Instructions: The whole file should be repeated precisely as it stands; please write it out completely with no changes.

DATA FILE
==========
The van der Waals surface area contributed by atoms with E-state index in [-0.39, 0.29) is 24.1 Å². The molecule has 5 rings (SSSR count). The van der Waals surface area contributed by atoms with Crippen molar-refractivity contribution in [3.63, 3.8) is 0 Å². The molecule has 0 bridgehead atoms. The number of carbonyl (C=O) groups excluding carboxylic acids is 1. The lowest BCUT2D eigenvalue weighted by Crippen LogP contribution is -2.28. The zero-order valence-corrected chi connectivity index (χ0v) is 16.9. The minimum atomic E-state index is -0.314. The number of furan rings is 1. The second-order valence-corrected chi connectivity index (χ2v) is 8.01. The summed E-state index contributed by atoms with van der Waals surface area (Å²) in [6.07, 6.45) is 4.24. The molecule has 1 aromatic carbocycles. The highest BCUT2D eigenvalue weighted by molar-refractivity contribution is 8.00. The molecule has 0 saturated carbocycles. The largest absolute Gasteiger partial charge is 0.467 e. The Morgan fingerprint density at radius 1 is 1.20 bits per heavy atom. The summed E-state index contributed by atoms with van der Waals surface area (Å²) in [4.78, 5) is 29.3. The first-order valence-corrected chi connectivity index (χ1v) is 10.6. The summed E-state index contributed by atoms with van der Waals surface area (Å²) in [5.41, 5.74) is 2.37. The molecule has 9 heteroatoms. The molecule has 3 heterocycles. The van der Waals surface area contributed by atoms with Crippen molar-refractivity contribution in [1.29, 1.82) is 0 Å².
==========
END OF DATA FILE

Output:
The van der Waals surface area contributed by atoms with E-state index in [-0.39, 0.29) is 24.1 Å². The molecule has 5 rings (SSSR count). The van der Waals surface area contributed by atoms with Crippen molar-refractivity contribution in [3.63, 3.8) is 0 Å². The molecule has 0 bridgehead atoms. The number of carbonyl (C=O) groups excluding carboxylic acids is 1. The lowest BCUT2D eigenvalue weighted by Crippen LogP contribution is -2.28. The zero-order valence-corrected chi connectivity index (χ0v) is 16.9. The minimum atomic E-state index is -0.314. The number of furan rings is 1. The second-order valence-corrected chi connectivity index (χ2v) is 8.01. The summed E-state index contributed by atoms with van der Waals surface area (Å²) in [6.07, 6.45) is 4.24. The molecule has 1 aromatic carbocycles. The highest BCUT2D eigenvalue weighted by molar-refractivity contribution is 8.00. The molecule has 0 saturated carbocycles. The largest absolute Gasteiger partial charge is 0.467 e. The Morgan fingerprint density at radius 1 is 1.20 bits per heavy atom. The summed E-state index contributed by atoms with van der Waals surface area (Å²) in [4.78, 5) is 29.3. The first-order valence-corrected chi connectivity index (χ1v) is 10.6. The summed E-state index contributed by atoms with van der Waals surface area (Å²) in [5.41, 5.74) is 2.37. The molecule has 9 heteroatoms. The molecule has 3 heterocycles. The van der Waals surface area contributed by atoms with Crippen molar-refractivity contribution in [1.29, 1.82) is 0 Å².